What does it mean to be caught up in the 'third heaven'?
“I know a man in Christ who, fourteen years ago, was caught up to the third heaven. Whether it was in the body or out of the body, I do not know – God knows. And I know that this man – whether in the body or apart from the body I do not know, but God knows – was caught up to paradise and heard inexpressible things, things that no one is permitted to tell.” – 2 Corinthians 12: 2-4
The above scripture has puzzled many Christians over the years, with some struggling to figure out how to interpret it. Others wonder if they are missing out by not having had that experience. They question whether such an awesome manifestation is reserved for ‘special Christians’ only.
Family and Religion asked Rev Dwight Bryan of the Dominion in Christ International Church to share his understanding of the passage. He said that the Apostle Paul was recounting the extraordinary events of a man caught up to the third heaven (2 Corinthians 12: 1-4).
For Bryan, although Paul did not explicitly state it, most Bible scholars believe that he (Paul) was speaking about himself.
“He tells of seeing things that are not permissible for him to speak about. This account was, no doubt, a supernatural experience where, in a vision, Paul was taken up to heaven, the place where God the Father resides. The reference to the third heaven is to make it clear that this is not the atmospheric heaven above the Earth, where spiritual activity does, in fact, take place. This is also not the stellar heaven that we can see on a clear, starry night, which we refer to as outer space,” he pointed out.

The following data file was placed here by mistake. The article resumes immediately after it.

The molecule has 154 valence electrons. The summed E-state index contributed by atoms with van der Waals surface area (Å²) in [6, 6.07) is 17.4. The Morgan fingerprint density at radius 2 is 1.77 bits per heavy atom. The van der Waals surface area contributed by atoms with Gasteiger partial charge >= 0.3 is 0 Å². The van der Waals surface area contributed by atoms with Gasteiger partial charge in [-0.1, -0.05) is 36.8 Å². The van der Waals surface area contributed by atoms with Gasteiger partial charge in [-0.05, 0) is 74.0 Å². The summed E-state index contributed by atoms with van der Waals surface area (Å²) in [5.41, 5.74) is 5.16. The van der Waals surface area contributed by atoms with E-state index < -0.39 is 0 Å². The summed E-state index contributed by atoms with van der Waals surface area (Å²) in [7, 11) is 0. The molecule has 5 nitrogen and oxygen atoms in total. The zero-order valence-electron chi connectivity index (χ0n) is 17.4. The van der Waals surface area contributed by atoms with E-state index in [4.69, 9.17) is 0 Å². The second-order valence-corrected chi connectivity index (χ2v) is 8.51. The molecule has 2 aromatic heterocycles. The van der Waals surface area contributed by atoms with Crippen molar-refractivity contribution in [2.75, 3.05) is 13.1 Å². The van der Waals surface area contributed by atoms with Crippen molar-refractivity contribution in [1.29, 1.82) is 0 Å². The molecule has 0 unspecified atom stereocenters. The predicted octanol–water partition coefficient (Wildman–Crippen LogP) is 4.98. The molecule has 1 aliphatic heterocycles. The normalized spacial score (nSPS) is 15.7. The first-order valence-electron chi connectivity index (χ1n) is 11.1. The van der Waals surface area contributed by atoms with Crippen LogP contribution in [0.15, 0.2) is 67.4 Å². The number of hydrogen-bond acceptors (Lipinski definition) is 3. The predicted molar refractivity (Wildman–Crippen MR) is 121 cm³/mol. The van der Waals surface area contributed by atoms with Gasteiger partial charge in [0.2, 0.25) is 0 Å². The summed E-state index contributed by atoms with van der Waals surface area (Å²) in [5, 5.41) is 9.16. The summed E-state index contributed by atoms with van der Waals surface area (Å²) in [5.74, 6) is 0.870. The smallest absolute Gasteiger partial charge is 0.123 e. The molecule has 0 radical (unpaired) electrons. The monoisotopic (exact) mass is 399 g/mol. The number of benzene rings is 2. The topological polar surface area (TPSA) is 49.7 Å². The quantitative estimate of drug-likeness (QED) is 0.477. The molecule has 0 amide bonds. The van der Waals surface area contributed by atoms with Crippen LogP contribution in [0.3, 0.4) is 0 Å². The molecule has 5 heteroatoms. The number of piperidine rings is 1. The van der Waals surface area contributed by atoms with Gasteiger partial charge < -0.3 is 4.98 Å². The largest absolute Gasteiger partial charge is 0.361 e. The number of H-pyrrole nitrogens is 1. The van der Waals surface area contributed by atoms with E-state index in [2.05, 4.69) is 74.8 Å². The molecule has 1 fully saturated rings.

Bryan reminded believers that Paul is not the only person in the Bible to have had a heavenly vision, noting that the prophet Isaiah saw the temple transformed into the very throne room of God in all His majesty, with the angels worshipping Him.
Bryan noted also that in the Book of Revelation, John had a vision of the heavenly throne room, with the 24 elders bowing before God and the living creatures giving Him glory.
“So, while God does, in fact, give glimpses of heaven to individuals while they are still on this side of eternity, nowhere in scripture are we instructed to seek after these experiences or that they should be worn as some type of spiritual badge of honour. In fact, after mentioning the heavenly experience, Paul quickly changes gears and begins to focus on his human frailty and his ongoing need to rely on God’s grace,” Bryan noted.
For Christians who believe that they are missing out on not having the experience Paul describes, Bryan quotes James 1:27, which points out that the true badge of spirituality is found in serving others and practically demonstrating the love of Christ to them.
According to Bryan, any form of boasting or pride in one’s spiritual achievements runs totally counter to scripture. Highlighting the story of the Pharisee who stood to pray, and bragged to God about his fasting and giving, he contrasts that to the publican who cried out to God for mercy and went home justified.
“Every Christian should definitely desire to have a growing and increasing walk with God. However, the motive for doing so must always be checked. If it is just so we can amass spiritual bragging rights, then shame on us. If we want to be available vessels fit for the Master’s use, then our desires are aligned with His will,” Bryan shared.
Bryan notes that while as Christians we should desire spiritual gifts, we should not seek after spectacular manifestations such as encounters with angels or trips to heaven.
“The misplaced desire for the unusual is a ripe breeding ground for the enemy to interject counterfeit signs and wonders. The scripture tells us that he can appear as an angel of light. Many a believer has been led into deception in the pursuit of spectacular manifestations, falling prey to deceiving voices. Others, in their desire to attain greater spirituality, have harmed themselves trying to fast for 40 days and nights without food or water.”
Bryan said that each believer should focus on his other walk with God, with an emphasis on becoming brilliant on the basics.